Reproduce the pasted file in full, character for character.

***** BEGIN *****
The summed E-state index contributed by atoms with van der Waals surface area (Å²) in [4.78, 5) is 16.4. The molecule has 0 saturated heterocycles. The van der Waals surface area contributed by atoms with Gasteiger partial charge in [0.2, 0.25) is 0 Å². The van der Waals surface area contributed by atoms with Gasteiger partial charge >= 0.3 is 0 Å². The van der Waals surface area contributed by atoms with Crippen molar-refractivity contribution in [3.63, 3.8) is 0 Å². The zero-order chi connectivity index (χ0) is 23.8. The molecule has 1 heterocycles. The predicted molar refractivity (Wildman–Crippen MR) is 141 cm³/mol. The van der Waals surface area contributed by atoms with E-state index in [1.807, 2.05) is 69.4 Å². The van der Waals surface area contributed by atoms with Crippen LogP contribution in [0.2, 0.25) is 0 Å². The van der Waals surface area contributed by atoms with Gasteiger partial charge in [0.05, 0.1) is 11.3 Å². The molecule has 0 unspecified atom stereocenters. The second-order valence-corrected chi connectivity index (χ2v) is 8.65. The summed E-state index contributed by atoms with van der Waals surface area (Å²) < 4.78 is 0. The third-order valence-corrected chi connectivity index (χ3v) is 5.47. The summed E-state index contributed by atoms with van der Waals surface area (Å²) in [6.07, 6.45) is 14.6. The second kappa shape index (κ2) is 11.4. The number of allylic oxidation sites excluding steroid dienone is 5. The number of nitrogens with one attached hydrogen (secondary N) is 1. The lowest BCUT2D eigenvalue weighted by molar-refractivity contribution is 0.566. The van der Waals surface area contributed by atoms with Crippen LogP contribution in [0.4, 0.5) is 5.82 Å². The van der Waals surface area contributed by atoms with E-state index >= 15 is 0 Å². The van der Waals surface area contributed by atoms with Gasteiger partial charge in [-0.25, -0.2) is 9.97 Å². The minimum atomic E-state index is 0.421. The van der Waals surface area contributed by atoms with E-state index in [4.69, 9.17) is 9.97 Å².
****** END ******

The summed E-state index contributed by atoms with van der Waals surface area (Å²) in [4.78, 5) is 16.4. The molecule has 0 saturated heterocycles. The van der Waals surface area contributed by atoms with Gasteiger partial charge in [0.2, 0.25) is 0 Å². The van der Waals surface area contributed by atoms with Gasteiger partial charge >= 0.3 is 0 Å². The van der Waals surface area contributed by atoms with Crippen molar-refractivity contribution in [3.63, 3.8) is 0 Å². The zero-order chi connectivity index (χ0) is 23.8. The molecule has 1 heterocycles. The predicted molar refractivity (Wildman–Crippen MR) is 141 cm³/mol. The van der Waals surface area contributed by atoms with E-state index in [1.807, 2.05) is 69.4 Å². The van der Waals surface area contributed by atoms with Crippen LogP contribution in [0.2, 0.25) is 0 Å². The van der Waals surface area contributed by atoms with Gasteiger partial charge in [0.05, 0.1) is 11.3 Å². The molecule has 0 unspecified atom stereocenters. The second-order valence-corrected chi connectivity index (χ2v) is 8.65. The summed E-state index contributed by atoms with van der Waals surface area (Å²) < 4.78 is 0. The third-order valence-corrected chi connectivity index (χ3v) is 5.47. The summed E-state index contributed by atoms with van der Waals surface area (Å²) in [6.07, 6.45) is 14.6. The second kappa shape index (κ2) is 11.4. The number of allylic oxidation sites excluding steroid dienone is 5. The number of nitrogens with one attached hydrogen (secondary N) is 1. The lowest BCUT2D eigenvalue weighted by molar-refractivity contribution is 0.566. The van der Waals surface area contributed by atoms with Crippen LogP contribution in [0.4, 0.5) is 5.82 Å². The van der Waals surface area contributed by atoms with E-state index >= 15 is 0 Å². The van der Waals surface area contributed by atoms with Gasteiger partial charge in [-0.25, -0.2) is 9.97 Å². The minimum atomic E-state index is 0.421. The van der Waals surface area contributed by atoms with E-state index in [4.69, 9.17) is 9.97 Å².